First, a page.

Poem Comprised of Bits of Conversations I Eavesdropped On

We’re no longer in a state of nature.
It’s a really abstract concept,
Only exists in the sense of patterned behaviour,
Potentially helpful stupidity.
Because we are essentially selfish beings.
We do it in order to protect ourselves.

You’ve got no fire in you.
Now you can’t even give away your time.
Waking up in a room that stinks like vomit,
Stories posing moral questions and providing no answers.

Who’s to say their opinion’s even worth a damn?
Just because they wrote a book about it?
Help me to take this seriously.

I was thinking we should look at it anyway.
We sort of have this system, or lack thereof -
The utopian dream in the midst of this reality.
Really helps you to see things differently.
Limitations can be so freeing.

Tell me about the emptiness.
Are you more affected by reality TV?
So much angst right here,
So many people who wish they were poets.
Insolvency? Is that a word?
There’s so many ways you could go with this,
But the flip side of that is there’s no right answer either.

It’s about transcending the mediocrity of colloquial language.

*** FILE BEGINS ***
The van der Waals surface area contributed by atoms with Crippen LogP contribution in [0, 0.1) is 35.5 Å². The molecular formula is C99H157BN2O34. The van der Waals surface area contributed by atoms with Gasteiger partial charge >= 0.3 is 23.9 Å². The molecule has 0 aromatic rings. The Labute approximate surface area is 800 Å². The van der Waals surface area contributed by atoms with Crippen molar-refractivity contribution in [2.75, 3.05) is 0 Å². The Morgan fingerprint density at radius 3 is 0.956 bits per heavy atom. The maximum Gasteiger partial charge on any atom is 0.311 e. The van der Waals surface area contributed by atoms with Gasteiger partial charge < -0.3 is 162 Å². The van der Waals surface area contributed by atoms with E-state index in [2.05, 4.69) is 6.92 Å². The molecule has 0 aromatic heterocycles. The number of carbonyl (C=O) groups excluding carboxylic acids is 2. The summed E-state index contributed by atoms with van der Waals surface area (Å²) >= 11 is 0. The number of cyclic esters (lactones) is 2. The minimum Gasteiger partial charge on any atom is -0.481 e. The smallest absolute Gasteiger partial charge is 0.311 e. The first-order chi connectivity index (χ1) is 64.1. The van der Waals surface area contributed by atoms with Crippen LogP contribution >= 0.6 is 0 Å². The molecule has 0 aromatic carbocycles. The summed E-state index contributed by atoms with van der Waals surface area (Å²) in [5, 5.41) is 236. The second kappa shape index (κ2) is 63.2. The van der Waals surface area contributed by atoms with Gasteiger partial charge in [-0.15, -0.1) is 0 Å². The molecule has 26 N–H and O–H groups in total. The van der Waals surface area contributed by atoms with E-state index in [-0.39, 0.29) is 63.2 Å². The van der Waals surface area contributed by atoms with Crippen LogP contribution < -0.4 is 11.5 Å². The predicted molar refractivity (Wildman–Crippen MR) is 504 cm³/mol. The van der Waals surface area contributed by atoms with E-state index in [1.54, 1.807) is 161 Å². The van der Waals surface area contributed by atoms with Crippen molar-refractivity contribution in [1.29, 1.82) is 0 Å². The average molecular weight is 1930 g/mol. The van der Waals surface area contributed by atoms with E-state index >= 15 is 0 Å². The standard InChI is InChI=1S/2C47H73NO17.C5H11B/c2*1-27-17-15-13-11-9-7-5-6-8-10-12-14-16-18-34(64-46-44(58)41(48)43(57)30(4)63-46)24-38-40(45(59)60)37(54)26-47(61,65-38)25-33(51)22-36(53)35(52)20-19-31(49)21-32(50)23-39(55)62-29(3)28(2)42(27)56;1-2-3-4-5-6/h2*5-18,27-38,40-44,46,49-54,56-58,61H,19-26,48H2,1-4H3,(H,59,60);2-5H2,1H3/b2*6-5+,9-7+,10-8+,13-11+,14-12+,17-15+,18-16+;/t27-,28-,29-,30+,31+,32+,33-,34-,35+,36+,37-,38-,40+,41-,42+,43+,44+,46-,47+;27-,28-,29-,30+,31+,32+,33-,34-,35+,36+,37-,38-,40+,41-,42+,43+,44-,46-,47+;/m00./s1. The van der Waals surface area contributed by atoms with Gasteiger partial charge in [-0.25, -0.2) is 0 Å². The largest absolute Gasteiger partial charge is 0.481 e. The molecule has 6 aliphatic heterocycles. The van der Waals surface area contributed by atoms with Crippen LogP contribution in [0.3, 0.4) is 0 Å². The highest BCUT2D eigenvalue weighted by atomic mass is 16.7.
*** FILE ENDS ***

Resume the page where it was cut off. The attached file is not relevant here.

So that people feel comfortable in the wintertime.
Doesn’t even have to make total sense.
Why is no one else picking up on this?
It’s anywhere you really want to see it.

Apparently he’s a real person,
That’s everyone’s first question when they meet him.
He wrote his entire story on cigarette papers.
What’s the likelihood of that?

Dada etc.

Living with another poet is fucking great

Today we went for lunch and made poems for fun from randomly picked words out of my poetry textbook ho ho ho

Remember the simultaneous construction
of still deathling vessels,
absorbed in nature,
swelling burden branches
its feathered approximations.
Golden the certain passages
beheld by greater truths.

Consider the small floating owls
all across the Northern sky.
Fake incendiaries brought their shadows,
afterthoughts upon orchestral women,
when once compared with
clearly destined fragments
of anybody’s shadows.

Strange Asylum

Suffer longest, ones who suffer least -
Counting unremarkable Christs, Saints and
Marys on the streets, steeped in ordinary sadness -
Clutching wallets, Penguin classics, broken hearts
tranced by nightmares of grotesque compassion.

Here they are, drunk and bathed
in the night train’s sterile light.

Here they are again sweating piety undercover,
hemmed in by unfamilar seams.

Here they are in the morning chasing frost
from windowsills, here they are in a crowd of
everyday saints, their ex-lovers just other
strangers on the streets, and they’ll
suffer longest, ones who suffer least.

Oh world - Oh city speak compliance, speak of ways
to wear these thousand shades of grey, Oh world -
I belong to an age that sings to death in life,
as doomed we fuse ourselves with greyish milk of
sorry smoke, stretching out to touch the yawning sun.
The downhill struggle of the self-appointed Saint,
martyred for comfort twice removed,